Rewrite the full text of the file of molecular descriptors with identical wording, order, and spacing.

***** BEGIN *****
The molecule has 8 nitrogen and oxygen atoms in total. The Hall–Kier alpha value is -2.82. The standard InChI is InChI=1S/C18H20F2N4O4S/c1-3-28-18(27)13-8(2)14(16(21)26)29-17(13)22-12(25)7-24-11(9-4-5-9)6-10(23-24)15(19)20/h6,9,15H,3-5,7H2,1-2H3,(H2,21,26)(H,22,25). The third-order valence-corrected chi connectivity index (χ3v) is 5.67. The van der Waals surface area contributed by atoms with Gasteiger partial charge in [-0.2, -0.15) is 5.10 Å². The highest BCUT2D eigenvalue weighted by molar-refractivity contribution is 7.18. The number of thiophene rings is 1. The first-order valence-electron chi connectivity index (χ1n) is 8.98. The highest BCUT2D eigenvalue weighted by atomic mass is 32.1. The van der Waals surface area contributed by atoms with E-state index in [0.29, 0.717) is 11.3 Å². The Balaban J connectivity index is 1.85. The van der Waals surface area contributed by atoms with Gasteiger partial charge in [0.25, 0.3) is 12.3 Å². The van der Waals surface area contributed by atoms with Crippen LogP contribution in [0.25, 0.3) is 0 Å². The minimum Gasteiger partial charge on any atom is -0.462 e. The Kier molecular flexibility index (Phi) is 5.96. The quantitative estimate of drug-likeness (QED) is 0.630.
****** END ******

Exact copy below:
The molecule has 8 nitrogen and oxygen atoms in total. The Hall–Kier alpha value is -2.82. The standard InChI is InChI=1S/C18H20F2N4O4S/c1-3-28-18(27)13-8(2)14(16(21)26)29-17(13)22-12(25)7-24-11(9-4-5-9)6-10(23-24)15(19)20/h6,9,15H,3-5,7H2,1-2H3,(H2,21,26)(H,22,25). The third-order valence-corrected chi connectivity index (χ3v) is 5.67. The van der Waals surface area contributed by atoms with Gasteiger partial charge in [-0.2, -0.15) is 5.10 Å². The highest BCUT2D eigenvalue weighted by molar-refractivity contribution is 7.18. The number of thiophene rings is 1. The first-order valence-electron chi connectivity index (χ1n) is 8.98. The highest BCUT2D eigenvalue weighted by atomic mass is 32.1. The van der Waals surface area contributed by atoms with E-state index in [0.29, 0.717) is 11.3 Å². The Balaban J connectivity index is 1.85. The van der Waals surface area contributed by atoms with Gasteiger partial charge in [0.25, 0.3) is 12.3 Å². The van der Waals surface area contributed by atoms with Crippen LogP contribution in [0.25, 0.3) is 0 Å². The minimum Gasteiger partial charge on any atom is -0.462 e. The Kier molecular flexibility index (Phi) is 5.96. The quantitative estimate of drug-likeness (QED) is 0.630.